...lat sau jik chung!
 
Ah ....but what if you are fighting a Chimp? He'll also grab your ankles with his hand-like feet! Then he uses his superior strength to spread-eagle you and eat your face!

If a chimp can do that, what about a giant squid?


So clearly Wing Chun is no good. ;)

Chimps? Keep my wifes family out of this.
 
Using your photo the man is in a disadvantage. One thing you learn is forward intent.. If he strikes from the grab she would actually have inside line and strike first.
grib_wrist.jpg


The main purpose of the wrist grabbing is to open your opponent's guard so you can enter. You don't grab your opponent's wrist without a purpose.

When you grab on your opponent's wrist, you want to guide his arm away from your entering path, release your grip, and then punch on his face. The wrist grabbing is only the set up.


 
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I don't really see what you are demonstrating above as a committed "wrist grab" ...rather more like checking and controlling, which is a pretty standard CMA concept (including in Wing Chun). Either way, it looks good to me.

...although TBH, it's a lot tougher to pull off if your opponent doesn't just stand there ...but hey, it's just a demo.
 
I don't really see what you are demonstrating above as a committed "wrist grab" ...rather more like checking and controlling, which is a pretty standard CMA concept (including in Wing Chun). Either way, it looks good to me.

...although TBH, it's a lot tougher to pull off if your opponent doesn't just stand there ...but hey, it's just a demo.
I do this same combo, except to the outside. My first move is the same as the video but stepping outside his lead arm. My second move is also as shown (sometimes with a grab) but to the same arm, leading me to a side/rear position for my punch. Going to the outside prevents the reverse punch or front kick counter.

I have scored this many times in actual matches. I used it successfully in an open tournament a couple of years ago (my first in 46 years) but it seems nowadays punching to the back of the head is not allowed, as well as kicks below the belt. Two wasted (but beautiful) compound attacks. Damn these newfangled rules! Takes all the fun out of tournament sparring.
Ah ....but what if you are fighting a Chimp? He'll also grab your ankles with his hand-like feet! Then he uses his superior strength to spread-eagle you and eat your face!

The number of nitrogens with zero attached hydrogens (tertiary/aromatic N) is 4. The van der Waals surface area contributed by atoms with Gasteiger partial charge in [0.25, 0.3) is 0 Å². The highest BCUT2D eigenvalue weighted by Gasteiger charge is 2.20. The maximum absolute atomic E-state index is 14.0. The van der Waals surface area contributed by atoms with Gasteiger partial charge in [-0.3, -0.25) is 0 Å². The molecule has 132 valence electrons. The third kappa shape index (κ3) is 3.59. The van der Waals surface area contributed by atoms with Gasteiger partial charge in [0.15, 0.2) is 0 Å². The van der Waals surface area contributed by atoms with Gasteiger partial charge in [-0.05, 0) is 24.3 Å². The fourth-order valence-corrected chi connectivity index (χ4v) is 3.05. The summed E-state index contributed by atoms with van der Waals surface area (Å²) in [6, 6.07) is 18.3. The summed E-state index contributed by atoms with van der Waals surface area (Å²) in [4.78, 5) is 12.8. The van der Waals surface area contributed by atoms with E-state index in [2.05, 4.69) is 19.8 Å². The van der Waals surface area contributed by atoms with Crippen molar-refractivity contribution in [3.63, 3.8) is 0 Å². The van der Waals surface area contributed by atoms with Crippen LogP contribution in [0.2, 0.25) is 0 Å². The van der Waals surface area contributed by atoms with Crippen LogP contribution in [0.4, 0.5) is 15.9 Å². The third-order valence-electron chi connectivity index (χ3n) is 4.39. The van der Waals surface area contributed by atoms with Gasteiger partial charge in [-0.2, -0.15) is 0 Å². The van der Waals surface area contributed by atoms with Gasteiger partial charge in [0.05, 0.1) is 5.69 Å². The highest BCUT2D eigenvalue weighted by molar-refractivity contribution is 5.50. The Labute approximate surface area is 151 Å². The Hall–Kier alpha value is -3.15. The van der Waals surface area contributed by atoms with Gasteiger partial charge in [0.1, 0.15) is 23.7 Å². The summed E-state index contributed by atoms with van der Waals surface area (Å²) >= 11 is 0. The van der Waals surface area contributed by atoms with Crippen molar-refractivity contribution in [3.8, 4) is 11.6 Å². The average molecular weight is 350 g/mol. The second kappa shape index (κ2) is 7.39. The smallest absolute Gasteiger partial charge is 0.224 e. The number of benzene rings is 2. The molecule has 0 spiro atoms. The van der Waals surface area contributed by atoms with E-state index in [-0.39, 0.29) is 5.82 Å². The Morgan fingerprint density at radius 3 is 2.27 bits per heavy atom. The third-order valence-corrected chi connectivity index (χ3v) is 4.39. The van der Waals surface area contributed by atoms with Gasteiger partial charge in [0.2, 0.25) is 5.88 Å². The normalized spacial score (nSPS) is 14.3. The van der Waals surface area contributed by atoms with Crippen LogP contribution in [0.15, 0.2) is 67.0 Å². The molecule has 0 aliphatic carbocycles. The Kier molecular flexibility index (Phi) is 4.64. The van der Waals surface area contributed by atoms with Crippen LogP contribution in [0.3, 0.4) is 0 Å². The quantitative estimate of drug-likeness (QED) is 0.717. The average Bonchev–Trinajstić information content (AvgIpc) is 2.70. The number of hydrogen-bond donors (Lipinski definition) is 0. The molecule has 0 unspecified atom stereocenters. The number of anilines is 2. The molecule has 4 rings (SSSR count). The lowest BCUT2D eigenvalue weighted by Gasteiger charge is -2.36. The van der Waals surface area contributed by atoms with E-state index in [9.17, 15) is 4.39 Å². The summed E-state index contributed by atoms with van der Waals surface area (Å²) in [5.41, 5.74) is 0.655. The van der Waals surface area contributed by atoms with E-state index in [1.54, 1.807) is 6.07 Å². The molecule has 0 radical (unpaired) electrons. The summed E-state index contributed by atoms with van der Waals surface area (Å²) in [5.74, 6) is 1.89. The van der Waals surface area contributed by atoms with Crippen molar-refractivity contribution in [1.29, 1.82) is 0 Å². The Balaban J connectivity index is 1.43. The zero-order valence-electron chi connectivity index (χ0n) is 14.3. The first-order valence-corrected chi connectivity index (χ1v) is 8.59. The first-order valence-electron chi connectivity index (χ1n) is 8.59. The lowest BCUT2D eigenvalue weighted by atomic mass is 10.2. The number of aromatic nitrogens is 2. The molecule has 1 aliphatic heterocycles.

Now that's a rule set I could get behind.
 
I don't really see what you are demonstrating above as a committed "wrist grab" ...rather more like checking and controlling, which is a pretty standard CMA concept (including in Wing Chun). Either way, it looks good to me.

...although TBH, it's a lot tougher to pull off if your opponent doesn't just stand there ...but hey, it's just a demo.
The wrist grab should never be committed because your opponent's elbow joint is free (he can elbow drops on you). The wrist grab should always be a temporary set up (checking and controlling).

When you try to grab your opponent wrist, you either grab it, or you don't. If you

- grab it, you use it for set up.
- don't grab it (your opponent's arm must be moving), you have opened his guard anyway.

So, a

- hook punch,
- downward parry, and
- wrist grab

is the same set up.

This is also the WC strategy - pass over your opponent's bridge. You either remain contact on your opponent's arm (grab his wrist), or pass on top of his arm (downward parry), you have established a successful entering.

In this video, he used back arm instead (he didn't control his opponent's back arm). I prefer to use leading arm and also control my opponent's back arm.

 
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I do this same combo, except to the outside. My first move is the same as the video but stepping outside his lead arm. My second move is also as shown (sometimes with a grab) but to the same arm, leading me to a side/rear position for my punch. Going to the outside prevents the reverse punch or front kick counter.
You may talk about something like this - switch hands.

- Right hand to the wrist.
- Left hand to the elbow.
- Right hand strike.